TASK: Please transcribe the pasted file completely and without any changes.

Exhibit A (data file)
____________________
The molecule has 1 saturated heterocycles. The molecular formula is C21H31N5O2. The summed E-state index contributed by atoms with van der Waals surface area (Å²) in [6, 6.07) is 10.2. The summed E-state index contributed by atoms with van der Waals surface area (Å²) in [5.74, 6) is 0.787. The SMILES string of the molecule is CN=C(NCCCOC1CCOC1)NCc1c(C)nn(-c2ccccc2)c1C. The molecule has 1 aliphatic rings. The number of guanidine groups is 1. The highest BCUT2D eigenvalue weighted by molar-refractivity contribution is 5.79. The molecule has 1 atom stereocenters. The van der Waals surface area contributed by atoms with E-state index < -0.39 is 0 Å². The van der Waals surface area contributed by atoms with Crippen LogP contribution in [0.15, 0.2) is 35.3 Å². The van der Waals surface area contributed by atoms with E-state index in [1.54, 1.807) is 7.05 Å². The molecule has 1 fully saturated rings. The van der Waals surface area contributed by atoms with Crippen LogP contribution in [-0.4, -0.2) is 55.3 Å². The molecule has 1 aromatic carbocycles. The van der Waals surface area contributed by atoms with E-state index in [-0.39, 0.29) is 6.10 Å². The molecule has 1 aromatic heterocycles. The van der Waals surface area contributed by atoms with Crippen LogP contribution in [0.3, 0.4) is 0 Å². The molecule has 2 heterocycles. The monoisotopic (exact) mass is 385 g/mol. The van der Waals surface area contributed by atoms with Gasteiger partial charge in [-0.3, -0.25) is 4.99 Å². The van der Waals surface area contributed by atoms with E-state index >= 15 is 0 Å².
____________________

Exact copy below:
The molecule has 1 saturated heterocycles. The molecular formula is C21H31N5O2. The summed E-state index contributed by atoms with van der Waals surface area (Å²) in [6, 6.07) is 10.2. The summed E-state index contributed by atoms with van der Waals surface area (Å²) in [5.74, 6) is 0.787. The SMILES string of the molecule is CN=C(NCCCOC1CCOC1)NCc1c(C)nn(-c2ccccc2)c1C. The molecule has 1 aliphatic rings. The number of guanidine groups is 1. The highest BCUT2D eigenvalue weighted by molar-refractivity contribution is 5.79. The molecule has 1 atom stereocenters. The van der Waals surface area contributed by atoms with E-state index < -0.39 is 0 Å². The van der Waals surface area contributed by atoms with Crippen LogP contribution in [0.15, 0.2) is 35.3 Å². The van der Waals surface area contributed by atoms with E-state index in [1.54, 1.807) is 7.05 Å². The molecule has 1 fully saturated rings. The van der Waals surface area contributed by atoms with Crippen LogP contribution in [-0.4, -0.2) is 55.3 Å². The molecule has 1 aromatic carbocycles. The van der Waals surface area contributed by atoms with E-state index in [-0.39, 0.29) is 6.10 Å². The molecule has 1 aromatic heterocycles. The van der Waals surface area contributed by atoms with Crippen LogP contribution in [0.3, 0.4) is 0 Å². The molecule has 2 heterocycles. The monoisotopic (exact) mass is 385 g/mol. The van der Waals surface area contributed by atoms with Gasteiger partial charge in [-0.3, -0.25) is 4.99 Å². The van der Waals surface area contributed by atoms with E-state index >= 15 is 0 Å².